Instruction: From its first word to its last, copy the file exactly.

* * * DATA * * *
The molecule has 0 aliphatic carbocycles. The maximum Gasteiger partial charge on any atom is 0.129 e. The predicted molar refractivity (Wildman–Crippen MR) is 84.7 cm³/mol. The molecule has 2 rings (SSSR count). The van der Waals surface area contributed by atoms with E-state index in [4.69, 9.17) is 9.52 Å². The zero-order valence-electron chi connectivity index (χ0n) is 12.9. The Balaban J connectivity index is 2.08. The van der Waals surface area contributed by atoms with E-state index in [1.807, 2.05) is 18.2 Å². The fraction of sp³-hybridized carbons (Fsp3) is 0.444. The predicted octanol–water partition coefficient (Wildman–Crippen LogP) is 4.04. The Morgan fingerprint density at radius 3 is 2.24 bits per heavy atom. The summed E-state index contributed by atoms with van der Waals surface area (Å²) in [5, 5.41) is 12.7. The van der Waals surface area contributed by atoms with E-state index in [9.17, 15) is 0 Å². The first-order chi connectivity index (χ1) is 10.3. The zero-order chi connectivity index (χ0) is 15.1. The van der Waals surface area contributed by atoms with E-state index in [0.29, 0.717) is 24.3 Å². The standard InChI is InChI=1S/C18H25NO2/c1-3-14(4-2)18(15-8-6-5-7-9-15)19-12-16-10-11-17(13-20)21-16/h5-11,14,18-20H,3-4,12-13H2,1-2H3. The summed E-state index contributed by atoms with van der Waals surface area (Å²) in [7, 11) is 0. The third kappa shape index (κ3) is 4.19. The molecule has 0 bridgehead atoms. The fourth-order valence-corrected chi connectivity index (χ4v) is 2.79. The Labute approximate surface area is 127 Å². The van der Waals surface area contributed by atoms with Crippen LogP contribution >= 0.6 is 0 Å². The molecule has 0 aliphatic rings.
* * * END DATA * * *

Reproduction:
The molecule has 0 aliphatic carbocycles. The maximum Gasteiger partial charge on any atom is 0.129 e. The predicted molar refractivity (Wildman–Crippen MR) is 84.7 cm³/mol. The molecule has 2 rings (SSSR count). The van der Waals surface area contributed by atoms with E-state index in [4.69, 9.17) is 9.52 Å². The zero-order valence-electron chi connectivity index (χ0n) is 12.9. The Balaban J connectivity index is 2.08. The van der Waals surface area contributed by atoms with E-state index in [1.807, 2.05) is 18.2 Å². The fraction of sp³-hybridized carbons (Fsp3) is 0.444. The predicted octanol–water partition coefficient (Wildman–Crippen LogP) is 4.04. The Morgan fingerprint density at radius 3 is 2.24 bits per heavy atom. The summed E-state index contributed by atoms with van der Waals surface area (Å²) in [5, 5.41) is 12.7. The van der Waals surface area contributed by atoms with E-state index in [9.17, 15) is 0 Å². The first-order chi connectivity index (χ1) is 10.3. The zero-order chi connectivity index (χ0) is 15.1. The van der Waals surface area contributed by atoms with E-state index in [0.29, 0.717) is 24.3 Å². The standard InChI is InChI=1S/C18H25NO2/c1-3-14(4-2)18(15-8-6-5-7-9-15)19-12-16-10-11-17(13-20)21-16/h5-11,14,18-20H,3-4,12-13H2,1-2H3. The summed E-state index contributed by atoms with van der Waals surface area (Å²) in [7, 11) is 0. The third kappa shape index (κ3) is 4.19. The molecule has 0 bridgehead atoms. The fourth-order valence-corrected chi connectivity index (χ4v) is 2.79. The Labute approximate surface area is 127 Å². The van der Waals surface area contributed by atoms with Crippen LogP contribution >= 0.6 is 0 Å². The molecule has 0 aliphatic rings.